The Contribution of Posttraumatic Stress Disorder & Mild Traumatic Brain Injury to Persistent Post-Concussive Symptoms Following Motor Vehicle Accidents
Annually, about 500 in every 100,000 children experience a
traumatic brain injury (TBI). Though the majority of these injuries are mild and symptoms typically
resolve within days to weeks after injury, 5-30% of children may experience
persistent post-concussive symptoms (PPCS), which can negatively impact
their quality of life for months or even years after TBI.
Recent research suggests that PPCS is also related to posttraumatic stress disorder (PTSD), a response to trauma that children, who lack developed emotional awareness, may not be able to report. To further examine this relationship, researchers studied the relationship among mild TBI, PPCS, and PTSD in a group of sixty-one children who were involved in motor vehicle accidents.
After administering clinical interviews, neuropsychological evaluations, and self-report questionnaires, researchers found that:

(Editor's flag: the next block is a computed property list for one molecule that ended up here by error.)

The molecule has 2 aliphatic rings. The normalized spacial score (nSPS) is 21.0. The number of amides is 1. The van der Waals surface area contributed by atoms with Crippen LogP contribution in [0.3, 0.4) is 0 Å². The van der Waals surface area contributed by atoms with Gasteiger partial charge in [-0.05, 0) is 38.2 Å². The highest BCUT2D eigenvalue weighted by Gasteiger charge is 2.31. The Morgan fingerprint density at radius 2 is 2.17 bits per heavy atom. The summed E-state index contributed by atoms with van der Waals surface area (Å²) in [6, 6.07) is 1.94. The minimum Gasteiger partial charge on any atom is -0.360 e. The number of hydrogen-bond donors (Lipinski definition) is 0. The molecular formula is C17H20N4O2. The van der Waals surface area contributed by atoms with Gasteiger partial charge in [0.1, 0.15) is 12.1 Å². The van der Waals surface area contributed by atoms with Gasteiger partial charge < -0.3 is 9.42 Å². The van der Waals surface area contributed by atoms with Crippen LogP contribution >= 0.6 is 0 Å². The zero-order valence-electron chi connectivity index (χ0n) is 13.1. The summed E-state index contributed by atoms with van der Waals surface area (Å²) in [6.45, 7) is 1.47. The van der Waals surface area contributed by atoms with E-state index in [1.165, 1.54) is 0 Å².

- All of the children exhibited symptoms of PTSD, while only 33 were diagnosed with mTBI.
- There were no significant emotional or neurocognitive differences between the mTBI and the non-mTBI groups.
- Emotional status (such as anxiety or depression) was the best predictor of PPCS.
Importantly, PPCS cannot be attributed to mTBI alone. The presence of PTSD
symptoms plays a significant role in the mTBI recovery process, and emotional
symptoms in particular can predict a longer recovery time. To reduce the
chances of PPCS, clinicians should take care to assess the emotional health
of mTBI children (who may not be able to adequately self-report their
emotional states) when formulating long-term patient treatment plans.
Source: Segev S, Shorer M, Rassovsky Y, et al. The contribution of posttraumatic stress disorder and mild traumatic brain injury to persistent post concussive symptoms following motor vehicle accidents. Neuropsychology. (August 2016).